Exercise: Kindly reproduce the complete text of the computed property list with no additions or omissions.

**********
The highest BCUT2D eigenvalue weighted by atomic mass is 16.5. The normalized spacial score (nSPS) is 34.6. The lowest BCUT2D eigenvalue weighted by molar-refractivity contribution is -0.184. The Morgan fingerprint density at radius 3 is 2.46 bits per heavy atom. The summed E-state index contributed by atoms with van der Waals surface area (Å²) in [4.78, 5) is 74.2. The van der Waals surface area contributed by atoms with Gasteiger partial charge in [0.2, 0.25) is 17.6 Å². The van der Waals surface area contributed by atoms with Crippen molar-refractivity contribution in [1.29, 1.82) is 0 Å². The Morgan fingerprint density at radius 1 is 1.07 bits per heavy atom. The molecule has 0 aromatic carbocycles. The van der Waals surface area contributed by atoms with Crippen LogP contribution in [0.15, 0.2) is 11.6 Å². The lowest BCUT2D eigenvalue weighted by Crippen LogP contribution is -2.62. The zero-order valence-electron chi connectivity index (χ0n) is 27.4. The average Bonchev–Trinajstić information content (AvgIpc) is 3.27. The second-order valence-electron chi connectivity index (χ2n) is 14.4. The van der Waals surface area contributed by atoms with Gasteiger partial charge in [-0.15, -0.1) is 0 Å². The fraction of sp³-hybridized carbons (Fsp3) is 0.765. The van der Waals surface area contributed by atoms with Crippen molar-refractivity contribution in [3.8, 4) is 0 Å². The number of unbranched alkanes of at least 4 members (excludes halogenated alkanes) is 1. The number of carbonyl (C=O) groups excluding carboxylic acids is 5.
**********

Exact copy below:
The highest BCUT2D eigenvalue weighted by atomic mass is 16.5. The normalized spacial score (nSPS) is 34.6. The lowest BCUT2D eigenvalue weighted by molar-refractivity contribution is -0.184. The Morgan fingerprint density at radius 3 is 2.46 bits per heavy atom. The summed E-state index contributed by atoms with van der Waals surface area (Å²) in [4.78, 5) is 74.2. The van der Waals surface area contributed by atoms with Gasteiger partial charge in [0.2, 0.25) is 17.6 Å². The van der Waals surface area contributed by atoms with Crippen molar-refractivity contribution in [1.29, 1.82) is 0 Å². The Morgan fingerprint density at radius 1 is 1.07 bits per heavy atom. The molecule has 0 aromatic carbocycles. The van der Waals surface area contributed by atoms with Crippen LogP contribution in [0.15, 0.2) is 11.6 Å². The lowest BCUT2D eigenvalue weighted by Crippen LogP contribution is -2.62. The zero-order valence-electron chi connectivity index (χ0n) is 27.4. The average Bonchev–Trinajstić information content (AvgIpc) is 3.27. The second-order valence-electron chi connectivity index (χ2n) is 14.4. The van der Waals surface area contributed by atoms with Gasteiger partial charge in [-0.15, -0.1) is 0 Å². The fraction of sp³-hybridized carbons (Fsp3) is 0.765. The van der Waals surface area contributed by atoms with Crippen molar-refractivity contribution in [3.8, 4) is 0 Å². The number of unbranched alkanes of at least 4 members (excludes halogenated alkanes) is 1. The number of carbonyl (C=O) groups excluding carboxylic acids is 5.